Current Chemical Reaction News and Events | Page 24

Current Chemical Reaction News and Events, Chemical Reaction News Articles.
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Sea fireflies
Evolution is a rich and dynamic process. Species respond to pressures in a variety of ways, most of which reduce to finding food, avoiding becoming someone else's food and attracting a mate. To solve that last one the animal kingdom is replete with fantastic, bizarre and mesmerizing adaptions. The bioluminescent courtship displays of ostracods may encapsulate all three. (2019-01-30)

Succeeded in finding intermediates synthesized in oxidation
Korean researchers have discovered new active intermediates in high-efficient oxidation using biomimetic manganese enzyme and artificial oxidants (2019-01-30)

NTU and SUTD researchers discover asymmetric chemical reaction with intriguing reaction pathways
Singaporean research teams from NTU and SUTD have developed an asymmetric catalytic reaction, which provides access to synthetically challenging molecular structures and features an unusual reaction pathway. (2019-01-28)

Mimicking nature for programmable and adaptive synthetic materials
In a recently published work in Nature Communications on Jan 25, 2019, scientists from the Jawaharlal Nehru Centre for Advanced Science and Research (JNCASR) and the Institute for Stem Cell Biology and Regenerative Medicine (inStem) have successfully created a minimalistic synthetic mimic of aforementioned cytoskeletal networks with structural and temporal programming. (2019-01-28)

The energy implications of organic radical polymers
Texas A&M University professor Dr. Jodie L. Lutkenhaus is one step closer to realizing her goal of creating a battery made entirely of polymers, which has the potential to charge and discharge much faster than traditional batteries. Lutkenhaus, an associate professor in the Artie McFerrin Department of Chemical Engineering, has detailed her most recent findings on these polymers in a paper in Nature Materials. (2019-01-28)

A powerful catalyst for electrolysis of water that could help harness renewable energy
An international collaboration of Scientists at Dongguk University developed a novel nickel-based hydroxide compound that can be used as a powerful catalyst for the electrolysis of water. This material could also be useful for developing renewable energy sources. (2019-01-25)

Silicones obtained at low temperatures with the help of air
Russian scientists have developed a new method for synthesizing para-carboxyplenylsiloxanes, a unique class of organosilicon compounds. The resulting compounds are promising for creating self-healing, electrically conductive, heat- and frost-resistant silicones. (2019-01-24)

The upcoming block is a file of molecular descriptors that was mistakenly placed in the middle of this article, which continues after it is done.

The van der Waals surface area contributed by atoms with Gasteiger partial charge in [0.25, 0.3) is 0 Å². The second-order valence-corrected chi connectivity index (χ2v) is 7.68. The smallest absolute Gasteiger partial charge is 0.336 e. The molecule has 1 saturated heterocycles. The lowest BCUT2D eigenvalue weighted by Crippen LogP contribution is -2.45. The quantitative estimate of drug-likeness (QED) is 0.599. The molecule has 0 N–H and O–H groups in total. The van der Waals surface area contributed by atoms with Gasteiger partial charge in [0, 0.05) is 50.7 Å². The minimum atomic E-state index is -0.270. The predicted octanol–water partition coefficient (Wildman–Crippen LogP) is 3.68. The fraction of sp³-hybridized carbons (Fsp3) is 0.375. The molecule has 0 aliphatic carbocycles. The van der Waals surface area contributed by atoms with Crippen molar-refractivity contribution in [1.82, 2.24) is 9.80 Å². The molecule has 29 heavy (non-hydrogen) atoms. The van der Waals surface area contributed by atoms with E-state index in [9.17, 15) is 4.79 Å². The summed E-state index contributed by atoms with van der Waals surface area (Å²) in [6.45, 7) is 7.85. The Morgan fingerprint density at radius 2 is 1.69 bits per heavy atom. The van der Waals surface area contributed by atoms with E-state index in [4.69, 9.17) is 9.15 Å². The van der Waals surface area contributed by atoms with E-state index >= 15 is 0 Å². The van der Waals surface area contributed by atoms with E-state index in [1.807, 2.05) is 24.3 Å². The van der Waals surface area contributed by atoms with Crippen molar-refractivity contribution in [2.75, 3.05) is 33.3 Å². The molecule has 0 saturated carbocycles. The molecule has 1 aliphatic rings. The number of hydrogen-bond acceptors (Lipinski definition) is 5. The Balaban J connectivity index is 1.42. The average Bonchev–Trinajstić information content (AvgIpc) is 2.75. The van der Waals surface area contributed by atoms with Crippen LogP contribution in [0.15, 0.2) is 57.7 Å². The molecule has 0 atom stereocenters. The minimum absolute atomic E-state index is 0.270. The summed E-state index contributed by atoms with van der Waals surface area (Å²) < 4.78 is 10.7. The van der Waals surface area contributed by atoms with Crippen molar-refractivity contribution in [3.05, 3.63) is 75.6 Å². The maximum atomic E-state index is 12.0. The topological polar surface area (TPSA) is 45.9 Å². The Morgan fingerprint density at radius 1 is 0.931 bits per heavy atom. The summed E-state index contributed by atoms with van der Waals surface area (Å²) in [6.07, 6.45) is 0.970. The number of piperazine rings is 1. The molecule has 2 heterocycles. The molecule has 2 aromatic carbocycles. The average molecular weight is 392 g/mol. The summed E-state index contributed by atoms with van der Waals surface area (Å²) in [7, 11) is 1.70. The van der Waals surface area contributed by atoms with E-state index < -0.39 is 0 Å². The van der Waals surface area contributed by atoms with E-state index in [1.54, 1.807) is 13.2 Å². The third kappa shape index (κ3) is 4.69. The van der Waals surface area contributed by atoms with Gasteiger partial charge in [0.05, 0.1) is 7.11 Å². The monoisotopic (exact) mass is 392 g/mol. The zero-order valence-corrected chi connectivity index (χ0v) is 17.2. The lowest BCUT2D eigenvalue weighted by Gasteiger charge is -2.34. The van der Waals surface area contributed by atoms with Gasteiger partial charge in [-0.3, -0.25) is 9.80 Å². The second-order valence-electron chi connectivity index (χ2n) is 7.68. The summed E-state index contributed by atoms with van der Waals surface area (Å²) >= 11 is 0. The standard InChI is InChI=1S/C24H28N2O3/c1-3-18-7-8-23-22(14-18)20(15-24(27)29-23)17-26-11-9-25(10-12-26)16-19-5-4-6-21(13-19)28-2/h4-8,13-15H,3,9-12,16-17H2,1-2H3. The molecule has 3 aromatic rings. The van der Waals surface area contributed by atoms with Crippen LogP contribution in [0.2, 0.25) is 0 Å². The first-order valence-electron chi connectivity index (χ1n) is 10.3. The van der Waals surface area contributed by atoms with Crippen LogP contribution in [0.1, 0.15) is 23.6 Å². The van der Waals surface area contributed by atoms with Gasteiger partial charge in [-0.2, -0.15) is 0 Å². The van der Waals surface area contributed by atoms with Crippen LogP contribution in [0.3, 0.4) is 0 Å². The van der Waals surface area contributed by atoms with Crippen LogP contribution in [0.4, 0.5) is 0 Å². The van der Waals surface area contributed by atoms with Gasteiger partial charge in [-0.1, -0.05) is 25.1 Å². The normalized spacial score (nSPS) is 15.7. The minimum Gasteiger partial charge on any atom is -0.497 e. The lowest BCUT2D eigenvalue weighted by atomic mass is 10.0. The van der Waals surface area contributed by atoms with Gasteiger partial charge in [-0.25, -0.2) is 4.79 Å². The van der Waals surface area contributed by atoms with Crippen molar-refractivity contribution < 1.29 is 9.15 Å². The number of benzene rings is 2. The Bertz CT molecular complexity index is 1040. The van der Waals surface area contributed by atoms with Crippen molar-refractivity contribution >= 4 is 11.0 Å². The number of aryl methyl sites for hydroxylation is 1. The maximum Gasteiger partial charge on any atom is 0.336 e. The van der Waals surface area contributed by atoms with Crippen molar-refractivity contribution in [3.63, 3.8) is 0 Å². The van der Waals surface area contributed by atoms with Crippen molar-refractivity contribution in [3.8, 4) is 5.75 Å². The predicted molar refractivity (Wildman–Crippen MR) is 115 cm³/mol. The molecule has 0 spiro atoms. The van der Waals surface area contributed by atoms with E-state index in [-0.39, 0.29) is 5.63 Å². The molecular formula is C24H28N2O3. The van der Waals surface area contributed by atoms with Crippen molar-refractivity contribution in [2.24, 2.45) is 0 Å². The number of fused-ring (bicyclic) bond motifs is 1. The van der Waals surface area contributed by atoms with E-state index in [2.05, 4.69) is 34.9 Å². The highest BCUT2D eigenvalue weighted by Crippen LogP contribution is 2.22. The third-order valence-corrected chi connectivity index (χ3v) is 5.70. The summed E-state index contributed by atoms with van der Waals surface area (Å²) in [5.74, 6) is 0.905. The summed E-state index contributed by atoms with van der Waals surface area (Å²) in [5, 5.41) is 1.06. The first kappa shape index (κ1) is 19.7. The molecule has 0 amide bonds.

NUS engineers develop novel strategy for designing tiny semiconductor particles for wide-ranging applications
NUS Engineers have developed a cost-effective and scalable strategy for designing tiny semiconductor particles known as transition metal dichalcogenide quantum dots (TMD QDs) which can potentially generate cancer-killing properties. The team is also looking to optimise TMD QDs for applications such as the next generation TV and electronic device screens, advanced electronics components and even solar cells. (2019-01-24)

Scientists identify toxic antipredator defense mechanism in locusts
A team of scientists led by Prof. KANG Le at the Institute of Zoology reported an unprecedented animal defense mechanism by which an olfactory aposematic (warning) signal can be converted to a hypertoxic chemical to facilitate an antipredator defense in locusts. (2019-01-24)

Chemists develop new synthesis method for producing fluorinated piperidines
A team of chemists at the University of Münster led by Professor Frank Glorius have developed a new, simple synthetic method for producing fluorinated piperidines -- which had previously been very difficult. These compounds play a major role in the development of new active ingredients. The results have just been published in the online edition of the journal Nature Chemistry. (2019-01-22)

The first nucleophilic gold complex
A collaborative research effort between the departments of chemistry at the University of Oxford and University of Jyväskylä has resulted in the discovery of a gold compound exhibiting nucleophilic behavior hitherto unknown for molecular gold. The research enables new opportunities in applying gold compounds, for example, as catalysts in novel chemical reactions. (2019-01-21)

Scientists turn carbon emissions into usable energy
A recent study, affiliated with South Korea's Ulsan National Institute of Science and Technology (UNIST) has introduced a system that turn carbon emissions into usable energy. (2019-01-19)

Researchers find new ways to harness wasted methane
A recent study, affiliated with South Korea's Ulsan National Institute of Science and Technology (UNIST) presented new ways to harness wasted methane. (2019-01-18)